Lora May Hollingsway, who grew up next to the wrong side of the tracks, married her boss who thinks she is just a gold digger. Rita Phipps makes as much money writing radio scripts at night as her school teacher husband does. Deborah Bishop looked great in a Navy uniform in WWII but fears she'll never be dressed just right for the Country Club set. These three wives are boarding a boat filled with children going on a picnic when a messenger on a bicycle hands them a letter addressed to all three from Addie who has just left town with one of their husbands. They won't know which one until that night.Written by
Dale O'Connor <email@example.com>
"Lux Radio Theater" broadcast a 60 minute radio adaptation of the movie on February 20, 1950 with Paul Douglas and Linda Darnell reprising their film roles. See more »
(at around 1h 40 mins) The wire used to tip over the glass is visible. See more »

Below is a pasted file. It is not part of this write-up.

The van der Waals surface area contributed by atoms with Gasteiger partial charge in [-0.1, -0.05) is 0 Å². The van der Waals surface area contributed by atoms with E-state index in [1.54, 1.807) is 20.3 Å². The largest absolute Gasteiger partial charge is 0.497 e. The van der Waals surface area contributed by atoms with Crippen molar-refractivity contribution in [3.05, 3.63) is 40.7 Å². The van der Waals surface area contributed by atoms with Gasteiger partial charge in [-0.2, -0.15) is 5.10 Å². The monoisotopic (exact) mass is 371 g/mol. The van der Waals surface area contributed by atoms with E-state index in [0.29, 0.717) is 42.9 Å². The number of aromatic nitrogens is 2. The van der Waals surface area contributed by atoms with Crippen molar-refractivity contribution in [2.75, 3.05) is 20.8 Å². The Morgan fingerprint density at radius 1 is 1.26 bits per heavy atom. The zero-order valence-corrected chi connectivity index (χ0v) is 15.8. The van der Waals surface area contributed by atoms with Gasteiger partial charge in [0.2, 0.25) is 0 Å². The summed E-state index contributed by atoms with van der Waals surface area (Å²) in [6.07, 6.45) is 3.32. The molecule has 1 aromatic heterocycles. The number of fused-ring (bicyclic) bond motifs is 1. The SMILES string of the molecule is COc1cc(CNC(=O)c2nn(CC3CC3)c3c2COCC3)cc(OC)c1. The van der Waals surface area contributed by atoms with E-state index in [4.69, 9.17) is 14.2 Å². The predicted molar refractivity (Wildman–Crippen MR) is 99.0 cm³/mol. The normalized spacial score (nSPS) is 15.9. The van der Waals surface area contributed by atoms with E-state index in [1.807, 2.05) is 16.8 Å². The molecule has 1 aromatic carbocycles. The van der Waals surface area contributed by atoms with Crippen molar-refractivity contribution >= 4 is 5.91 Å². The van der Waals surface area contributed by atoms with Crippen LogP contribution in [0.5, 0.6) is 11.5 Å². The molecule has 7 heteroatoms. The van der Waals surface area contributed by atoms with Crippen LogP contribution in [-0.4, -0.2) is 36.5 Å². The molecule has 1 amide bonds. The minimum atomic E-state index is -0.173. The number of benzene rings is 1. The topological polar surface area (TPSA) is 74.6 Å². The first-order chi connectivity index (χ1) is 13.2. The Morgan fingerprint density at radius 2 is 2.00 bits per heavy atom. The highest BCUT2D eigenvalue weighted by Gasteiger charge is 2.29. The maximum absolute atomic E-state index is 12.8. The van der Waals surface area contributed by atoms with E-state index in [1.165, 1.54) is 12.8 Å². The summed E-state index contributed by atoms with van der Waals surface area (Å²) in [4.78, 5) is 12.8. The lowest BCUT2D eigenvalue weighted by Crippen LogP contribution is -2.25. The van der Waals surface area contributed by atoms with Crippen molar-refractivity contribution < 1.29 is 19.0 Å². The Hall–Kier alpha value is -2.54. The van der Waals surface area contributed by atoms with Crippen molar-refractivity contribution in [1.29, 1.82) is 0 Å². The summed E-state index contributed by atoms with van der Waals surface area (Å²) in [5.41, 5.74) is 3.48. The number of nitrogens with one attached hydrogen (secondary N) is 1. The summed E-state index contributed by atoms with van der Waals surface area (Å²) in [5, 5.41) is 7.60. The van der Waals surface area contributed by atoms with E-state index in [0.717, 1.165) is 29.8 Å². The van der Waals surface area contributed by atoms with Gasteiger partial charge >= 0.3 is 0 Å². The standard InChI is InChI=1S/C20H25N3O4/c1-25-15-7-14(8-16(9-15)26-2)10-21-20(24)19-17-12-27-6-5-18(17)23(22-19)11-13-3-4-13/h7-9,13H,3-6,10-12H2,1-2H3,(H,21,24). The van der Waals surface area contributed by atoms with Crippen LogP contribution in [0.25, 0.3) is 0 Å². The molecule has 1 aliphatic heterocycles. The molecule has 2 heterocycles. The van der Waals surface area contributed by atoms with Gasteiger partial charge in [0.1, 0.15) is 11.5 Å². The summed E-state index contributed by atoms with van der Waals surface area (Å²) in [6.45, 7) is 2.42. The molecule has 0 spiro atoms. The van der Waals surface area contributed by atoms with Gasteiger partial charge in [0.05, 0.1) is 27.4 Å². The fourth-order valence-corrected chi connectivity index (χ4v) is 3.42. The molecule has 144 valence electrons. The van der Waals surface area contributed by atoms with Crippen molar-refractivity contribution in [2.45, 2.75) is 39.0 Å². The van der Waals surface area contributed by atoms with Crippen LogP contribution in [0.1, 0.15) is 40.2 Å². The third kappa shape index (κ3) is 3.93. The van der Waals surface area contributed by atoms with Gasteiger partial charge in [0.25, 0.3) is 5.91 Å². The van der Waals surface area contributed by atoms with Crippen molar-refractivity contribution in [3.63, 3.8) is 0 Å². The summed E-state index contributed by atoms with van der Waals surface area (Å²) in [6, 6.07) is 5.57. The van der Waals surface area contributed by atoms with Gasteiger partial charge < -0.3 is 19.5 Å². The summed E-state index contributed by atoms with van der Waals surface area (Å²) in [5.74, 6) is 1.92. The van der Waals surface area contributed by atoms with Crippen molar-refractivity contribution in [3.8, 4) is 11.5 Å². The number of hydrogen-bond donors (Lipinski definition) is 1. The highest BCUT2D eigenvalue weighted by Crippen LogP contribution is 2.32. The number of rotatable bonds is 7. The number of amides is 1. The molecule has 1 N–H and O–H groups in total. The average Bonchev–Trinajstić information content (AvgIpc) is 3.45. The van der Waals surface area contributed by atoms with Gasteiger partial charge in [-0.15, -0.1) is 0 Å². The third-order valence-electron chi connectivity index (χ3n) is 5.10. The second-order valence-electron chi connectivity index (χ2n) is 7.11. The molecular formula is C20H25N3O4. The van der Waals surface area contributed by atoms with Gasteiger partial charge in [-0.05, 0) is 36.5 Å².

Have you any idea how much Lora Mae is in love with you?
No! How much?
So much she's afraid to tell you, afraid you'd laugh at her.
Me laugh? She couldn't say it with a straight face. Lora Mae in love with me? It's all she can do to wait it out.
Wait it out?
Yeah, like an annuity till it matures. Like a slot machine till it pays off. That's what she's waiting for. A chance to call it off, to collect. "The end of the line. Fares, please." Don't tell me about love and Lora Mae.
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You have here a situation that is rarer than you might imagine-a top-notch cast with an even better script. This is a delightful film with fine performances all around and some of the best dialogue! Strangely, none of the cast were nominated for their work here, although three were nominated for other performances in other films they did that year. The script deservedly won an Oscar as did the director. This is a joy to watch and the voice-over narration is perfectly handled throughout. Highly recommended!
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